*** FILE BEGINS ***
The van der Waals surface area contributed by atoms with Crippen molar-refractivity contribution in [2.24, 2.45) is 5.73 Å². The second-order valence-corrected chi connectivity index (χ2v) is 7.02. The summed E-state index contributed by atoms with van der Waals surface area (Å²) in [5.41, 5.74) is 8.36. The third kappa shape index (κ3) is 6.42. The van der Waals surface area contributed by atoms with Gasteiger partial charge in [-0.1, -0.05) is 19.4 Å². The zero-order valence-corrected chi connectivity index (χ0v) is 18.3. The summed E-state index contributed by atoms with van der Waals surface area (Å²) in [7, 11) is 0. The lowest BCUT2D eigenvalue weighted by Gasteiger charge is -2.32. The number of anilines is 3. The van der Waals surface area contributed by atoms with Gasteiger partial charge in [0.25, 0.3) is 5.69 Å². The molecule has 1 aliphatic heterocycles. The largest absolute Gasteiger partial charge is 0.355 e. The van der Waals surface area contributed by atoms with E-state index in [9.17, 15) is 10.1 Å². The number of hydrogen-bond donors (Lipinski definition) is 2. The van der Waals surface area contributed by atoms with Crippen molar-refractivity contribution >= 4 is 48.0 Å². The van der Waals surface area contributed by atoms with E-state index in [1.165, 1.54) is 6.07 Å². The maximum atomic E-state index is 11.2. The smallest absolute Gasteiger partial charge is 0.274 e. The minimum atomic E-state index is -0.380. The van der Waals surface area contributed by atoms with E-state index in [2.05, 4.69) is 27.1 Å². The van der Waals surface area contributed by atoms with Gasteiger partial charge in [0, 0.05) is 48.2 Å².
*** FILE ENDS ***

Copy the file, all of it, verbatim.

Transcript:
The van der Waals surface area contributed by atoms with Crippen molar-refractivity contribution in [2.24, 2.45) is 5.73 Å². The second-order valence-corrected chi connectivity index (χ2v) is 7.02. The summed E-state index contributed by atoms with van der Waals surface area (Å²) in [5.41, 5.74) is 8.36. The third kappa shape index (κ3) is 6.42. The van der Waals surface area contributed by atoms with Gasteiger partial charge in [-0.1, -0.05) is 19.4 Å². The zero-order valence-corrected chi connectivity index (χ0v) is 18.3. The summed E-state index contributed by atoms with van der Waals surface area (Å²) in [7, 11) is 0. The lowest BCUT2D eigenvalue weighted by Gasteiger charge is -2.32. The number of anilines is 3. The van der Waals surface area contributed by atoms with Gasteiger partial charge in [0.25, 0.3) is 5.69 Å². The molecule has 1 aliphatic heterocycles. The largest absolute Gasteiger partial charge is 0.355 e. The van der Waals surface area contributed by atoms with E-state index in [9.17, 15) is 10.1 Å². The number of hydrogen-bond donors (Lipinski definition) is 2. The van der Waals surface area contributed by atoms with Crippen molar-refractivity contribution >= 4 is 48.0 Å². The van der Waals surface area contributed by atoms with E-state index in [1.165, 1.54) is 6.07 Å². The maximum atomic E-state index is 11.2. The smallest absolute Gasteiger partial charge is 0.274 e. The minimum atomic E-state index is -0.380. The van der Waals surface area contributed by atoms with E-state index in [2.05, 4.69) is 27.1 Å². The van der Waals surface area contributed by atoms with Gasteiger partial charge in [0, 0.05) is 48.2 Å².